What do you get the guy that has everything he already wants (a beautiful family living in a beautiful house in a beautiful neighbourhood by the lake)? Well, all I wanted for Christmas was this book. It’s not all I got but I’m thrilled that I did.
The Grand Slam sat on my bed stand until last week when we headed down to Cuba for a long over due holiday. I couldn’t wait to get down there and crack open the spine (appologies to all purists). Mark Frost wrote one of my all time favourites with The Greatest Game Ever Played and I truly looked forward to read his latest and learn a little more about the great Bobby Jones.
I don’t consider myself a golf historian but I am fascinated by the evolution of the game and it amazes me that the key figures throughout (from Old Tom Morris to Tiger Woods) have given us so many colorful tales that would otherwise leap from the pages of fiction. But these men (and women) were real. We can see their pictures. They are standing on the very grounds we can stand on today. they are mortal and immortal.
But I digress. Frost has once again written and thourghly enjoyable history of the game that dramatically puts the reader in the middle of the action. His skill is best used while describing the various rounds the golfers play. His detail and turn of a phrase put the reader on the course with all of the tension, smells and sounds that come with tournament golf.
He also gives us a U.S. history lesson along the way. He takes us from Woodrow Wilson’s slow, inevitable decision to enter World War I to Hurbert Hoover’s ill-timed proclamation that America has never been in better shape (nine months before the stock market crash).
Bobby Jones’ remarkable 1930 season galvanized a country that was falling apart just when it needed a hero the most. Through Bobby’s incredible career, America grew up from a baby into a big old spoiled brat that ruined itself and pratically collapsed. Through it all though, Bobby Jones was a perfect gentleman who turned out to be America’s good-will ambassador to the world.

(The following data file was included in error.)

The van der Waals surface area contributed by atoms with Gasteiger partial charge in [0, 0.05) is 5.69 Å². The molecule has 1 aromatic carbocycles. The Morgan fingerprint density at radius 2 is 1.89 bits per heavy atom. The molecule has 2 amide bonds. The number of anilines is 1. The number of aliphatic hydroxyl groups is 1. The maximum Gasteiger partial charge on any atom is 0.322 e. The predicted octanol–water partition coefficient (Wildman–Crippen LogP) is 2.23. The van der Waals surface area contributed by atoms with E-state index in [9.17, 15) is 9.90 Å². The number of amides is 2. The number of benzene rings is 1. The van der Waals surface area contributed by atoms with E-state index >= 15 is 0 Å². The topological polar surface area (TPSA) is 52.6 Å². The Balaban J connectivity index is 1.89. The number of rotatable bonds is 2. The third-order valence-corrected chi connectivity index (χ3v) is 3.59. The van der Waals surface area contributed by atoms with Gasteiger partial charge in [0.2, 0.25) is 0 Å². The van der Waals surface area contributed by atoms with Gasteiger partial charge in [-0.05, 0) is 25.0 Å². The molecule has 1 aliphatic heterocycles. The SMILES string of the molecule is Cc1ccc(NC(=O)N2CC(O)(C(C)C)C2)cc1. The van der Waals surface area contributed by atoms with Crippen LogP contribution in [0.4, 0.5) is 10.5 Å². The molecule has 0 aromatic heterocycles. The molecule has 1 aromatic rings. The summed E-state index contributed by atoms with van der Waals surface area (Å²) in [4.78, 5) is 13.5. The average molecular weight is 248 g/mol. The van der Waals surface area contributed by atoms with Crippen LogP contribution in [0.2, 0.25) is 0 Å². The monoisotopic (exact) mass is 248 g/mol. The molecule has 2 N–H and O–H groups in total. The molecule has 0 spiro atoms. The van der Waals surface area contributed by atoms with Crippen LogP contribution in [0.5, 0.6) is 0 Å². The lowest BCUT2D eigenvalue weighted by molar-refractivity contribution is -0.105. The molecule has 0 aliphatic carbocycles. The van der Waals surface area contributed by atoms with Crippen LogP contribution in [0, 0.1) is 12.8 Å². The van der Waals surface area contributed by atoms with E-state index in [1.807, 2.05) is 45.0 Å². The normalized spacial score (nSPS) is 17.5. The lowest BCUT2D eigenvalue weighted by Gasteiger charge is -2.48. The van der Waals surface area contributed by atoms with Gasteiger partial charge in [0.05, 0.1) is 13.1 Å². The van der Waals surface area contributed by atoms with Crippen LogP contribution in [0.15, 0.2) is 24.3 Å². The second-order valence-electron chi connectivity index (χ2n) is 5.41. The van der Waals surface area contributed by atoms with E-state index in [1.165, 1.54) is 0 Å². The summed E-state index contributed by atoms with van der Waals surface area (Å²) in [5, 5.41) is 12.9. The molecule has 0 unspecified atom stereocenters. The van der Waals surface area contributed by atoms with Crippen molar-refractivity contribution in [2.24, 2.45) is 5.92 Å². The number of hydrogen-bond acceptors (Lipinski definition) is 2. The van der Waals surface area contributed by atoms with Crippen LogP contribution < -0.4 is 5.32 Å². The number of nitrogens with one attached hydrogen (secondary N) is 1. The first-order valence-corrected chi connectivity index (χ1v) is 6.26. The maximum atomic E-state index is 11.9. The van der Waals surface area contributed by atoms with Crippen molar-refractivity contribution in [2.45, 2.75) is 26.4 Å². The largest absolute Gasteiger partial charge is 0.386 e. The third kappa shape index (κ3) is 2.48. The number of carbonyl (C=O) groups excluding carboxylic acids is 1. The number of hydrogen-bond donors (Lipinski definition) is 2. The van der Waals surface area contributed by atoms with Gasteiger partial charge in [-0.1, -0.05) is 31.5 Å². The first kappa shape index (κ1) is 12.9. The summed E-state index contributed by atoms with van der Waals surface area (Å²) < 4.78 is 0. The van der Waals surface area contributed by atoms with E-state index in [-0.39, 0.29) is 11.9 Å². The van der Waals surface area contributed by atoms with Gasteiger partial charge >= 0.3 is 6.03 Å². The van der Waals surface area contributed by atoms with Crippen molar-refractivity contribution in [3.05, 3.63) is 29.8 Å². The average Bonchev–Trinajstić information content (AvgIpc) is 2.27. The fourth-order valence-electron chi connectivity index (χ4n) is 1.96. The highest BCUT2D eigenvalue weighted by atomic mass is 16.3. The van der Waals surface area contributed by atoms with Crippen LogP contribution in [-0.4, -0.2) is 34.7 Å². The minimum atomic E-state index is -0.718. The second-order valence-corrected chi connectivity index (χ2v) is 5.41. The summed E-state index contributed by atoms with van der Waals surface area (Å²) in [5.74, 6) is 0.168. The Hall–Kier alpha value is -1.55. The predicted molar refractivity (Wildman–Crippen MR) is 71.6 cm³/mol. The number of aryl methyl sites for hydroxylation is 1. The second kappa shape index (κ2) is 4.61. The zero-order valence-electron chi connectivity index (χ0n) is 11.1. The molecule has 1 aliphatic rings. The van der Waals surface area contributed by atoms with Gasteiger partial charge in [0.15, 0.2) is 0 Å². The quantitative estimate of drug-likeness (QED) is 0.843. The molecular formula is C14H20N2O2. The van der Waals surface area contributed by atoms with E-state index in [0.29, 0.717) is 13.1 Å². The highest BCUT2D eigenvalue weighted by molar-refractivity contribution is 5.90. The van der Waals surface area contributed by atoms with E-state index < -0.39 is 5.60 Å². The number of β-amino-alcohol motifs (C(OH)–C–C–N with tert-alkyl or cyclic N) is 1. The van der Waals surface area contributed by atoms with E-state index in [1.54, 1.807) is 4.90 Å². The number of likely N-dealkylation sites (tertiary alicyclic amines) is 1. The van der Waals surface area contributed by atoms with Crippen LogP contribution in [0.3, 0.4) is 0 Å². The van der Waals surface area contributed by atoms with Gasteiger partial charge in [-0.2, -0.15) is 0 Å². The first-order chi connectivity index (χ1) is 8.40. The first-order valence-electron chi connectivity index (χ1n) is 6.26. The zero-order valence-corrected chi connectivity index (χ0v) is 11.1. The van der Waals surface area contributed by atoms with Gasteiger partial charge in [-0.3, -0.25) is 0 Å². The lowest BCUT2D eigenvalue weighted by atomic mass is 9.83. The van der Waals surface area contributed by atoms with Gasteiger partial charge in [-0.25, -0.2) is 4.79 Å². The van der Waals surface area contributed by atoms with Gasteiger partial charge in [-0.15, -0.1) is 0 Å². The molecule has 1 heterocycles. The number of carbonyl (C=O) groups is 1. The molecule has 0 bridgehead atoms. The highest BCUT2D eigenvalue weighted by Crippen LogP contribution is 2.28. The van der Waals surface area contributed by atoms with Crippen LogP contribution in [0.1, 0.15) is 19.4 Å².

Bobby Jones’ talents with a club are undeniable. The number of times he hit “the best shot ever seen” with his four iron alone could fill an entire chapter – never mind the number of times he hit drives of over 300 yards! But what makes the story all the more human is how lucky Jones was when he played. Whether it was a fortunate bounce or the collapse of an opponent, Bobby always seemed to be able to take advantage. Although The Grand Slam paints a totally flattering portrait of Jones, it does remind us on every page that he is human.
As brash young teen he exploded onto the national golf scene at the US Amateur but then learned that losing has its own lessons that need to be treasured as much as winning a trophy. It took years for Bobby to break through with a win on the international scene and the wait for that first triumph is agnonizing. But, when he finally breaks through, the flood gates open and there is no stopping the games greatest amateur.
Along the way, Frost reminds us of so many of the builders of the game. Vardon, Ray, Ouimet and Hagen are just a few of the men who shaped the game we play today. Their style, grace and humour are all captured in these pages.
Having read his account of Robert Ouimet’s triumph at the 1913 US Open and now of Bobby Jones’ Grand Slam year of 1930, I am hoping that Mark Frost has a few more in him. I’d love to read his telling of the incredible Ben Hogan story.